A Virga Mystery: BALANCING ACT
ACT 2a: OF VAMPYRES AND GENIES
Bizarrely, I found myself standing in an office. And not Melissa’s office either.
Feeling momentarily disoriented, I took a half step back before evaluating my surroundings. Large wooden desk, coat rack, filing cabinet, no obvious windows. That is, the door had a window, but the glass was frosted. Had I just been magically teleported somewhere? If so, it wouldn’t have been the first time.
Lacking anything better to do, I moved to open the door and peer outside.
On the other side of it was Amy, although she seemed to have purple hair. Like in one of her reviews, except it didn’t look like a wig, the colour looked completely natural. She looked equally startled to see me.
“James?” she said in confusion. She looked down at the rather familiar knife in her hand, then back up. “Did I summon you here? Because the private investigator I was hiring a minute ago just seemed to vanish on me when I turned–”
And then just like that, I was back in the hotel.
“–like an idiot,” Trixie concluded.
“Whoa, what?” I placed a hand to the side of my head to steady myself.
“I said you could actually suggest pertinent details from Amy’s recurring dreams, or continue to stand there like an idiot,” the redheaded witch reiterated without missing a beat, still scrolling through the internet using her electronic device.
“I think I just saw it,” I admitted. “She was with a private investigator.”
“Vampyr PIs, okay, that narrows it down to Moonlight, Angel, Forever Knight, maybe True Blood – no, wait, Blood Ties…” Trixie stopped and looked back up. “JUST saw? Wait. Were you also holding onto the talisman when Amy fell asleep?”
Trixie stared. “Huh. That’s either brilliant, or idiotic. I know which direction I’m leaning, but then again, maybe you do have some usefulness after all. Go fig.”
She finally lowered her keyboard to continue. “Look, there’s a good chance Amy’s dreams were being used as a kind of self insertion fanfiction. Can you recall anything more about a dream motif on her end that might lead us towards the kind of vampyr we’re dealing with?”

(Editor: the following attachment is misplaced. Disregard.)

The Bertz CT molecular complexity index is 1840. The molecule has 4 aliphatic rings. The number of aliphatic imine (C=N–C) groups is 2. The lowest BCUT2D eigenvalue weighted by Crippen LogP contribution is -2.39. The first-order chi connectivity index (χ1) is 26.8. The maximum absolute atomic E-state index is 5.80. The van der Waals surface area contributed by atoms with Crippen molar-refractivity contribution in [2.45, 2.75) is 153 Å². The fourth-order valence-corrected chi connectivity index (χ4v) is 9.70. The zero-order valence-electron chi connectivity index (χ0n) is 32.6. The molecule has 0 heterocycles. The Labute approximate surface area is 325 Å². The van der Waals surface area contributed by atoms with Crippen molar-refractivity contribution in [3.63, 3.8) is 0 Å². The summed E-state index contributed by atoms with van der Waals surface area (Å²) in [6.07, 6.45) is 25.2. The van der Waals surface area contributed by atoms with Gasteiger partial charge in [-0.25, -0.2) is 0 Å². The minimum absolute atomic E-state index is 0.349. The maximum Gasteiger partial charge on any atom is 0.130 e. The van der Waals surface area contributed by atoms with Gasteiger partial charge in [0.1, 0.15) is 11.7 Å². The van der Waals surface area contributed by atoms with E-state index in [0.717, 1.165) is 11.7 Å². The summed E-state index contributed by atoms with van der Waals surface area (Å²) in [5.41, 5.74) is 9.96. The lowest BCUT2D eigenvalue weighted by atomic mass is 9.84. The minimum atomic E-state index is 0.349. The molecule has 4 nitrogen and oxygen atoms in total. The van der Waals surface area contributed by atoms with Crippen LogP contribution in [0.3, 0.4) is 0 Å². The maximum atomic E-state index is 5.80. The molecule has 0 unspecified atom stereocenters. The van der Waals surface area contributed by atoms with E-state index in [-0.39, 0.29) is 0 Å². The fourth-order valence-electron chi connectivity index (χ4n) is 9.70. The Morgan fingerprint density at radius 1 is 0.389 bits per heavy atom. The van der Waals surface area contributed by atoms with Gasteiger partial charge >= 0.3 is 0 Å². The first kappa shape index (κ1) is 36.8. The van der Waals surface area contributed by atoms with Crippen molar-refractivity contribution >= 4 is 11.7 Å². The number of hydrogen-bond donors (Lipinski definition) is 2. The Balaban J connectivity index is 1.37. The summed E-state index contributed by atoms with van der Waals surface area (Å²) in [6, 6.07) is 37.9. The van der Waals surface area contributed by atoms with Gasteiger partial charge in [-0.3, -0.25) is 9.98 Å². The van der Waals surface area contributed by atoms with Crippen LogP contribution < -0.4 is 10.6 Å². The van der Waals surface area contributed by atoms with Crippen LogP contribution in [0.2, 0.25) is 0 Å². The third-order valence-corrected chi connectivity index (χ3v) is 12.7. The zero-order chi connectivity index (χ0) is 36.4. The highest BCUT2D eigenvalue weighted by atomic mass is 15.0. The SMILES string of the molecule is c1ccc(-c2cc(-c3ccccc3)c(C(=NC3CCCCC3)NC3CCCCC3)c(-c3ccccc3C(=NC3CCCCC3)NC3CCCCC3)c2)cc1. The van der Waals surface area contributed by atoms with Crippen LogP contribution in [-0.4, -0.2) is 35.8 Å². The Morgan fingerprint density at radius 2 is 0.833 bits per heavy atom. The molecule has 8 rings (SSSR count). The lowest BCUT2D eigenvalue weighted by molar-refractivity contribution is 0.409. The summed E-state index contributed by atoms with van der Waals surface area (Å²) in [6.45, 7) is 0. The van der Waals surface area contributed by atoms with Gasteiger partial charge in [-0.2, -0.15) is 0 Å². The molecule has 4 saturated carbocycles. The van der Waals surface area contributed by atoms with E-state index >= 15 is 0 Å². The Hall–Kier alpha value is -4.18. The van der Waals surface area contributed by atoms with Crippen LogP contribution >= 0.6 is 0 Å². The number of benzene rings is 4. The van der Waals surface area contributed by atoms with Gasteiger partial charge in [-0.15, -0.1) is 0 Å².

“Uh…” I tried to recall some of the information I’d previously passed on to Melissa. “The theme was often film noir, so not a lot of sunlight.”
“Yeah, but no vampyre types like sun, it doesn’t even kill all of them, and right now it’s 11 PM, so Missy can’t use that. Next?”
“Okay, euh… oh, countdowns. There was almost always a countdown to some event or other celebration in a lot of the dreams Amy could remember.”
“So now we’re leaning towards the more OCD vampyres, like the ones from X-Files or the Count from Sesame Street. Better. More?”
With a slight ping in my ears, I was back in Amy’s dreamworld again. This time I was standing in a lobby. It seemed likely that I was in the same building that the PI’s office had been in during my last trip, as I saw Amy walking across the open area, towards the front doors.
“Amy!” I called out to her, hurrying to catch up. “Where are you going?”
She turned. “James? You’re back! I… I was thinking I should be somewhere surrounded by people. Or should I just wake up? I mean, if the investigator was Charlie, and he’s not here any more?”
“No,” I said hastily, which I then attempted to clarify. “There’s been complications. What I need to know is –”
How could I put it incredibly succinctly? There was no telling how much time I had left here! But just like that, I had it. “Is there anything that you particularly enjoy in real life, that you never, ever, remember having or seeing while you’re inside of these dreams?”
Amy blinked, and her brow creased a bit as she looped a bit of purple hair back off her ear. “Wow, no pressure, huh? Um… oh! Would garlic bread count? That and bruschetta, it’s never on the menus in the restaurants which–”
“–are being increasingly unhelpful,” Trixie concluded in annoyance, as I adjusted to my return to reality.
“Garlic,” I said firmly. “Garlic’s been absent from Amy’s dreams. It must be a particular weakness.”
“Says who?” Trixie said dismissively. “Vampyres have heightened senses, which are irritated by items like allium sativum.” Then her head canted to the side, one of her two red twintails swishing over her shoulder. “Unless?”
She resumed tapping at her keyboard.
“Unless?” I prompted after a second or two.
“Culicinae realm,” the redhead muttered. “It fits, but realistically there’s no way Charlie would know about it. Still…” She punched a final button, then spoke into her phone. “Rixi, garlic cloves.”
“All right,” the device intoned back. It didn’t sound like Siri, the voice was an electronic variation on Trixie’s own voice. “Accessing.”
Having backpedalled a step or two at the sound, I stepped forwards again. Only to take another step back as a small globe of light appeared, hovering over the screen. Inside the glowing sphere, what looked like a few cloves of garlic appeared; Trixie grabbed them, which dispelled the light.
Sensing (or expecting?) my amazement, the young witch shot me a knowing grin. “My own personal Siri, connected to my magical hammerspace. Did I mention I have an IQ of 151?”
“Um, no,” I said. I supposed I could believe it, she seemed to know exactly what she was doing. “And why do you have a hammerspace full of garlic?”
“I’ve had to eat Missy’s cooking,” Trixie said with a shrug. “Remind me to impress you more later, for now, we’d better get this to my cousin.” She strode over towards the door – which I now realized had been partly ajar throughout the whole conversation – then looked back at me expectantly.
“Trixie, I can’t leave Amy,” I pointed out, gesturing at the bed.